The impressive West Window at Old St Paul’s had been designed, and a copy put on display in Wellington in 1867, and yet the £85 needed to have the Lavers & Barraud window built and brought from London proved difficult to raise. It was not until the tragic deaths of two soldiers in 1868 that the community was spurred into action and the window was eventually installed the following year.
The New Zealand Wars provides us with the backdrop to the story of these two Wellington men, Captain George Buck and Lieutenant Henry Charles Holland Hastings (known as Harry Hastings), who are now remembered in Old St Paul’s, through the West Window.
In 1868, tensions grew rapidly in the South Taranaki region as the government attempted to implement the policy of the confiscation of land from the Māori people as a result of the Taranaki Wars, which had ended two years earlier. The great Ngāti Ruanui leader Riwha Tītokowaru, prophet, military leader and strategist, established a base at Te Ngutu-o-te-Manu (the Beak of the Bird) near Kapuni, in South Taranaki, as a centre for peace. Here lay 58 houses, a large marae and a beautifully decorated wharenui (carved house), where leaders from around the area would gather for meetings. Though Tītokowaru sought peace and reconciliation in his earlier years, he was soon to be provoked by continuing attacks on Māori villages by the British forces, and the surveying of confiscated land, and threatened violence against them.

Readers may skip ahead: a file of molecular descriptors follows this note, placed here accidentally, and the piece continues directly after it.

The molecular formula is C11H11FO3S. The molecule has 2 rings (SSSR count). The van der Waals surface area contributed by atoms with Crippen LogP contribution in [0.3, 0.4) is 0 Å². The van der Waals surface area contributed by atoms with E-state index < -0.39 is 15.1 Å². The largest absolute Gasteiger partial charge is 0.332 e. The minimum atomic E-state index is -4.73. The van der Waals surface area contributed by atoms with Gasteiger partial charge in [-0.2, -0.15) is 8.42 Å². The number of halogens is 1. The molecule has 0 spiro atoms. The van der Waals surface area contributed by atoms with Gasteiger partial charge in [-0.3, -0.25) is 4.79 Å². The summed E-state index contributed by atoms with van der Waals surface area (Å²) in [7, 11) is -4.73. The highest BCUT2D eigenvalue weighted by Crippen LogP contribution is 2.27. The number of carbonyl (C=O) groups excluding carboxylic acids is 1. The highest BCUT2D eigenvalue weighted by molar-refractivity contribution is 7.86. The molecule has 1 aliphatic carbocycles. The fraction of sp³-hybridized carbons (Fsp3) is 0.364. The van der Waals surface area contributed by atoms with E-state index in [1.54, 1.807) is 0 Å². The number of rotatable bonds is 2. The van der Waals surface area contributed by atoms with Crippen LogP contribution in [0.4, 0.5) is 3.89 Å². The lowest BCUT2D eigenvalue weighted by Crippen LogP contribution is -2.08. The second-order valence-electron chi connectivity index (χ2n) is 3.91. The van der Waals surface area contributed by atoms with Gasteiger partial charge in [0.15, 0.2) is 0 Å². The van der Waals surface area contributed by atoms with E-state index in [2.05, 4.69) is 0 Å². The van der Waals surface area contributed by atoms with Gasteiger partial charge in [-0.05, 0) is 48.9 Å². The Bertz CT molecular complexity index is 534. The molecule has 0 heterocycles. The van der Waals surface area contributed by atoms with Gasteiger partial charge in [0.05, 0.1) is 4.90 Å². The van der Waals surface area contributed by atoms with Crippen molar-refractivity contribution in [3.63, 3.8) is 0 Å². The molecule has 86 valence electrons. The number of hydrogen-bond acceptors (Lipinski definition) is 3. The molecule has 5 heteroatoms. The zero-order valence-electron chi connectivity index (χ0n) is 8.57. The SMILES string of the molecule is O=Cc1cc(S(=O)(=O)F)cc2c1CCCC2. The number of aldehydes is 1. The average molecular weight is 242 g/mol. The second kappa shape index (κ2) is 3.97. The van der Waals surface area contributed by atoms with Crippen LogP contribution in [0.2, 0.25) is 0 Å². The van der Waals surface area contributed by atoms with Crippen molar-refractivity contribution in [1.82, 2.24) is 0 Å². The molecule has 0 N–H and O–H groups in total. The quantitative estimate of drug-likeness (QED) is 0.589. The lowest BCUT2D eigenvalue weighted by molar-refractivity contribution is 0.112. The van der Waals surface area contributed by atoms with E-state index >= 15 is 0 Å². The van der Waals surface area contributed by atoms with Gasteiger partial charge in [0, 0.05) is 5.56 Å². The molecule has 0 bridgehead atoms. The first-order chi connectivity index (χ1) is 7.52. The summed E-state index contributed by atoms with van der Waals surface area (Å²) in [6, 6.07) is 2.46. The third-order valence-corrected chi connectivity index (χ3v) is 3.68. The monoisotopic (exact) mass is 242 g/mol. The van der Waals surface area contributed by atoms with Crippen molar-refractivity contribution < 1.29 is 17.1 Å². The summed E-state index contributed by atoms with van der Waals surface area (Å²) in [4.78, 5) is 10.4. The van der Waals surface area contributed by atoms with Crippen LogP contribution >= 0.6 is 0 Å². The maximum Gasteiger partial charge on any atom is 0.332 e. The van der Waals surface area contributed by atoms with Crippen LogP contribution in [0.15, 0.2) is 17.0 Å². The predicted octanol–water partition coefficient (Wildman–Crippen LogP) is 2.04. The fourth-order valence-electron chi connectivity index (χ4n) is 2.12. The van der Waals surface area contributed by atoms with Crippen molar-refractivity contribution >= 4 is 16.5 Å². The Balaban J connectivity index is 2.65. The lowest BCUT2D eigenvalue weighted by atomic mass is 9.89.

Lieutenant-Colonel Thomas McDonnell was in charge of leading the assault against Tītokowaru at Te Ngutu-o-te-Manu. On 7 September 1868, a troop of 360 men attacked the pā. Although they outnumbered Tītokowaru’s men by six to one, it was to be the Government’s worst defeat in Taranaki, with one-fifth of the party killed or wounded. Among those killed that day were Captain Buck and Lieutenant Hastings. Who were these men and why are they now memorialised at Old St Paul’s?
Captain George Buck commanded the government volunteer unit known as the ‘Wellington Rifles’. ‘Buck’s Bravos’ – as his men called themselves – left the capital to join McDonnell in July of 1868, after parading down Lambton Quay to much fanfare.
A professional soldier who had served in the British Army, and then had come to New Zealand to be a soldier here, Captain Buck was a portly veteran known for his healthy appetite. At his camp, he was reprimanded for drawing two days’ extra rations for the Rifles.
Correspondent Harry Hastings
In contrast, Lieutenant Harry Hastings was a ‘genial, dashing’ young gentleman. He had also been a professional soldier, and immigrated to New Zealand in 1864. He was recruited into the ‘Wellington Rangers’, another local volunteer unit. This one was distinct from the government volunteers and men were chosen for being physically fit and having previous military experience. McDonnell was to say that the Wellington Rangers were ‘one of the most efficient and best conducted units in my command’.